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Mace & Crown | April 25, 2018

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Hard Twerk Pays Off

Hard Twerk Pays Off

Times are hard and people are realizing what an expensive necessity college is becoming to succeed in a competitive economy. Paying for school can be rough. Fortunately, federal financial aid is available to most students in the forms of grants and loans, and if that doesn’t cover it, there are scholarships out there for the twerkers!

Rapper Juicy J is offering one young woman the opportunity to twerk her way through college with a $50,000 scholarship. Juicy announced the scholarship on Aug. 31 via a tweet saying, “Twerk dat ass! #JuicyJScholarship contest Enter here! #StayTrippy”.

The original tweet has since been deleted, but he legitimized it by partnering with Worldstar Hip Hop to create the Juicy J Scholarship Foundation. Contestants will compete in an official video-submission contest that will last until Sep. 30. Fans will vote the entire month of September and Juicy will pick the winner out of the top ten videos.

The rules are simple.

Ladies ages 18 to 25, who are currently enrolled in an accredited program and have a GAP of 1.5 or higher, can submit a short video on Worldstar Hip Hop telling or showing Juicy why they deserve the money. Twerking is encouraged but optional, and contestants must use Juicy’s new song “Scholarship” off his new album for some “inspiration.”

“Scholarship” offers a lot of twerkspirational lyrics like, “You a college chick, keep twerking baby might earn you a scholarship…Show me some, I might owe you some. Them bands waiting and I know you want ‘em, I’m tryna pay your student loans.”

Whether women want to admit it or not, most of us do like to twerk. Whether we are closet dancers or the badest on the floor, twerking happens. It happens all the time and it happens for free. However, is twerking a legitimate basis for a scholarship and should women be encouraged to twerk to pay for school? Opinions are varied, but many Old Dominion University students say no.

 “It’s absolutely ridiculous,” sophomore Christina Peyton. “I would never twerk for a scholarship. I’m sorry, but usually they go off brains. If you twerk for a scholarship, I don’t think you deserve one.

Freshman Olivia Covington asked, “Why, why, why? I know college is expensive, but shaking my butt on camera for some rapper? I mean it’s a lot of money, but at the same time I have a reputation to uphold.”

Although there is a lot of negative campus feedback about the Juicy J Scholarship Foundation, some students feel that it is a legitimate way to earn a scholarship.

 “I would definitely twerk something for a $50,000 scholarship. That’s two whole years! It’s a little degrading but to be honest it’s hard now, so you have to do what you have to do. It’s all about how you see it. Your perspective,” sophomore Adisola Oni said.

 “It’s a bit strange, but it’s a way for students to earn money. I don’t feel like its wholly negative but I don’t feel like its positive either. If you’re going to twerk anyway, and if you’re okay with that kind of publicity with your name attached to it, I think you should go for it,” freshman Kele McKaigh said.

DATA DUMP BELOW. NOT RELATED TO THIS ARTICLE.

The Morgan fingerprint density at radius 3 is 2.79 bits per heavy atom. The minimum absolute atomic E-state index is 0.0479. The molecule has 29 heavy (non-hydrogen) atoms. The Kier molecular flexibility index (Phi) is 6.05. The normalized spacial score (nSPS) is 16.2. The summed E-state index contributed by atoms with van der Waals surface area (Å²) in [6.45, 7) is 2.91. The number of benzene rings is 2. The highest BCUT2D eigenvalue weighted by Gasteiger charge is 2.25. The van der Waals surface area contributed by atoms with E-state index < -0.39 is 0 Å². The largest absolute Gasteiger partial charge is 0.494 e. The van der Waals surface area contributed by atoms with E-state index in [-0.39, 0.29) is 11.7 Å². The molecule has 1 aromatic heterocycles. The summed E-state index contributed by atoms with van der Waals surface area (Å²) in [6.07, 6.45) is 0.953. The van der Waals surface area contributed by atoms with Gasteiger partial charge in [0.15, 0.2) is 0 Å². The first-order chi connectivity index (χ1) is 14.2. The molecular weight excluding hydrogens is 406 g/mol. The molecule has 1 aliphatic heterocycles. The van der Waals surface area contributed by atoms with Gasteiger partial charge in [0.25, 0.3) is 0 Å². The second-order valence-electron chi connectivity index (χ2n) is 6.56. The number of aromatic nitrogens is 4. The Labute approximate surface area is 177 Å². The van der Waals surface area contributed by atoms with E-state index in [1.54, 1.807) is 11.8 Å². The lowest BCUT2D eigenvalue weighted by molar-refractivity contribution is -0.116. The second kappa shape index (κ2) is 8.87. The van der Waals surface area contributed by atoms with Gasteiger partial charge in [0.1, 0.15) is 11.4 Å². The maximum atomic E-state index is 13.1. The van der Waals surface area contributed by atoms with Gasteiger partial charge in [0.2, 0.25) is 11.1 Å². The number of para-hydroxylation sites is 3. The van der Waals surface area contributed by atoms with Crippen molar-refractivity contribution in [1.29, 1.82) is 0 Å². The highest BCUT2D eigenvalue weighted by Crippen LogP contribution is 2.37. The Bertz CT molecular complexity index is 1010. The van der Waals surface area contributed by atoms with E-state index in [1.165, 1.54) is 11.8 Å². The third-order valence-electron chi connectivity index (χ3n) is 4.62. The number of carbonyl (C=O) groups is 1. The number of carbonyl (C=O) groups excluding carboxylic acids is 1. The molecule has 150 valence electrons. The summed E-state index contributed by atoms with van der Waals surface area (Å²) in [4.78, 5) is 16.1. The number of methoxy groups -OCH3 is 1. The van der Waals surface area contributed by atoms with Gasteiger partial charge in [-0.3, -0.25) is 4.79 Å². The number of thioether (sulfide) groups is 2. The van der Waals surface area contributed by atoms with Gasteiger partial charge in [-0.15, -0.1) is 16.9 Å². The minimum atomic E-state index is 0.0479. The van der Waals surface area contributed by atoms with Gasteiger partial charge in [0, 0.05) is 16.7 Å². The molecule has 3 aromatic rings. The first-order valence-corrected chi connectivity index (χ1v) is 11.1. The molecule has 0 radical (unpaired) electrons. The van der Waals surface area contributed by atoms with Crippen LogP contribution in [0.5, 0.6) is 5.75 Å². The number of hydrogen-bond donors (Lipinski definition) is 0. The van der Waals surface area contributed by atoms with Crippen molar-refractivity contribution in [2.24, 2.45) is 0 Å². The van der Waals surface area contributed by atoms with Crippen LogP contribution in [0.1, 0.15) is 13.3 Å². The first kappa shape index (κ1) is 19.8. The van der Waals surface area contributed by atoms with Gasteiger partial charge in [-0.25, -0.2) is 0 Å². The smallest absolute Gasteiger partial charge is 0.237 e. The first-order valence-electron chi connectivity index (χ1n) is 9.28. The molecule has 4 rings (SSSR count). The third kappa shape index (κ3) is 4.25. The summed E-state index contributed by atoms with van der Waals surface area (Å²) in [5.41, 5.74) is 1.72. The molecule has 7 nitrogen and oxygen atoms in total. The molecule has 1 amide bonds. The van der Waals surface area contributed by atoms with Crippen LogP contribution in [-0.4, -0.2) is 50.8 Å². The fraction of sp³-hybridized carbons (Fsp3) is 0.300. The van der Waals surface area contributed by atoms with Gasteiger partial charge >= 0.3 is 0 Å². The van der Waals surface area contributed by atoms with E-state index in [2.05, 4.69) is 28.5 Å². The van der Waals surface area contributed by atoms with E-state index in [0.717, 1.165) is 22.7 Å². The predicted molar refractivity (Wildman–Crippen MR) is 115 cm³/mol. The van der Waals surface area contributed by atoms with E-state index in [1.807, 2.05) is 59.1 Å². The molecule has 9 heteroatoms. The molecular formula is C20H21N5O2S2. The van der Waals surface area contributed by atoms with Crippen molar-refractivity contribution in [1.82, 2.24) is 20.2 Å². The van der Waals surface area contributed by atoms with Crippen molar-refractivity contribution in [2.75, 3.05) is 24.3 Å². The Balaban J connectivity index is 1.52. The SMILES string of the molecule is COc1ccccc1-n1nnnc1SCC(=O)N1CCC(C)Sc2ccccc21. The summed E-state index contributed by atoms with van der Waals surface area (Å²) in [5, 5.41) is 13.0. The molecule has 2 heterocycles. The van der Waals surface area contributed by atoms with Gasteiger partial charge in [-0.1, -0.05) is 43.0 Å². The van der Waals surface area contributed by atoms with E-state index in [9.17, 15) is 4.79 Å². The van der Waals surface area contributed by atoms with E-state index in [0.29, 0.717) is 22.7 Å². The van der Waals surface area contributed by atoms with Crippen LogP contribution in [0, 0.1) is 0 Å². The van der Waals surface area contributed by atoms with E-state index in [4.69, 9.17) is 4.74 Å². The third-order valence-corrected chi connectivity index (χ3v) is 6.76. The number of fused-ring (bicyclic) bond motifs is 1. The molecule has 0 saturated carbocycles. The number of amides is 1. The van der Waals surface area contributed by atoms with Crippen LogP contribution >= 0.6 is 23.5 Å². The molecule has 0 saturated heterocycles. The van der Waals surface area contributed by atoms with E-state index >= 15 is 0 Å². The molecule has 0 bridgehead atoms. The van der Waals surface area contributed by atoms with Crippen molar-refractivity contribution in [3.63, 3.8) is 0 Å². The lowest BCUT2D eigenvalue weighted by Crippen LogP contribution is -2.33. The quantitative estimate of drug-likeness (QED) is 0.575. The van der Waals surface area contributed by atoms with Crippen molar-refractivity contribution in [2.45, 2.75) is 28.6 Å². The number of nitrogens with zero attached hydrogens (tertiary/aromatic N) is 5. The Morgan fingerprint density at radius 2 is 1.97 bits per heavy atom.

Whatever opinion we may have on Juicy’s scholarship, it is true that the product of any true scholarship is always positive; a college education.

“At the end of the day the person who gets that scholarship, they come and do something with it then its served its purpose,” junior Kam Anon said.

Many of the current contestants do not include any twerking in their submissions and instead spend the time telling Juicy why their story makes them deserving of the money. However, there are top videos that, along with the backstory, also feature the contestants twerking. Both types of videos are receiving high votes and it is a mystery as to which type of video will catch Juicy’s attention.

With so much time in recent decades spent on gaining gender equality, what does the fact that a scholarship strictly for women that accepts twerking as a qualification for entry mean for the current status of women in America? If this is the future standard, many ODU students believe that it doesn’t look good for women.

Junior Rebeca Perloff said that this scholarship does “nothing positive” for the status of women in America.

 “I was disappointed. It’s kind of like telling women to degrade themselves to earn money,” freshman Selah Coleman said. “I wouldn’t want people looking at me and thinking ‘She’ll do anything for a piece of change.’ We have come to an all-time low really. This is what we [women] are really worth at this point. It’s not what we can do, what we’re doing in our community, our GPA.”

There are many factors to consider before entering for a chance to win the $50,000 scholarship. It’s a high risk contest with low probability of success. The cost of education is mounting, but eventually there comes a price that is too steep and too public to pay. Time will tell what the Juicy J Scholarship foundation will mean for the possibility of future scholarships like it and the status of women in America.

Dri Mayfield

Staff Writer